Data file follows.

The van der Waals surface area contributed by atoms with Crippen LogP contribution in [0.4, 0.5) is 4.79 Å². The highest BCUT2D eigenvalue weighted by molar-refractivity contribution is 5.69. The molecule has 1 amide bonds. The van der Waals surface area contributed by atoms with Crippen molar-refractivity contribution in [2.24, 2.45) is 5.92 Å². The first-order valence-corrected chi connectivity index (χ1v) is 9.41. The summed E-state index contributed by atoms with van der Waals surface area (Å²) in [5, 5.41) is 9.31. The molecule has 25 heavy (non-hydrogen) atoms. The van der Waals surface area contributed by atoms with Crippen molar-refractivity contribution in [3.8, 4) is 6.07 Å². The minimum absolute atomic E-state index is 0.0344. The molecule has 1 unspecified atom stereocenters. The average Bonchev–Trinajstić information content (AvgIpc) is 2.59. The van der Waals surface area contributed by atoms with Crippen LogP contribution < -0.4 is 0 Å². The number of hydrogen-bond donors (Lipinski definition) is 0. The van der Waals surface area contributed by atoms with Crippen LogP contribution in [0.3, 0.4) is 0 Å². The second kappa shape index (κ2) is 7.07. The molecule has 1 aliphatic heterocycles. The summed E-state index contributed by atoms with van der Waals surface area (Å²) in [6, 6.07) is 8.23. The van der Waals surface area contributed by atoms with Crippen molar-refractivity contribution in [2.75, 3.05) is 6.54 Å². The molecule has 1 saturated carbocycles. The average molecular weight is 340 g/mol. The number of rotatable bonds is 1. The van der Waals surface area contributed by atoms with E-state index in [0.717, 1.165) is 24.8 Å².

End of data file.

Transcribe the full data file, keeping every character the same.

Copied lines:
The van der Waals surface area contributed by atoms with Crippen LogP contribution in [0.4, 0.5) is 4.79 Å². The highest BCUT2D eigenvalue weighted by molar-refractivity contribution is 5.69. The molecule has 1 amide bonds. The van der Waals surface area contributed by atoms with Crippen molar-refractivity contribution in [2.24, 2.45) is 5.92 Å². The first-order valence-corrected chi connectivity index (χ1v) is 9.41. The summed E-state index contributed by atoms with van der Waals surface area (Å²) in [5, 5.41) is 9.31. The molecule has 25 heavy (non-hydrogen) atoms. The van der Waals surface area contributed by atoms with Crippen molar-refractivity contribution in [3.8, 4) is 6.07 Å². The minimum absolute atomic E-state index is 0.0344. The molecule has 1 unspecified atom stereocenters. The average Bonchev–Trinajstić information content (AvgIpc) is 2.59. The van der Waals surface area contributed by atoms with Crippen LogP contribution < -0.4 is 0 Å². The number of hydrogen-bond donors (Lipinski definition) is 0. The van der Waals surface area contributed by atoms with Crippen LogP contribution in [0.3, 0.4) is 0 Å². The second kappa shape index (κ2) is 7.07. The molecule has 1 aliphatic heterocycles. The summed E-state index contributed by atoms with van der Waals surface area (Å²) in [6, 6.07) is 8.23. The van der Waals surface area contributed by atoms with Crippen molar-refractivity contribution in [2.75, 3.05) is 6.54 Å². The molecule has 1 saturated carbocycles. The average molecular weight is 340 g/mol. The number of rotatable bonds is 1. The van der Waals surface area contributed by atoms with E-state index in [0.717, 1.165) is 24.8 Å².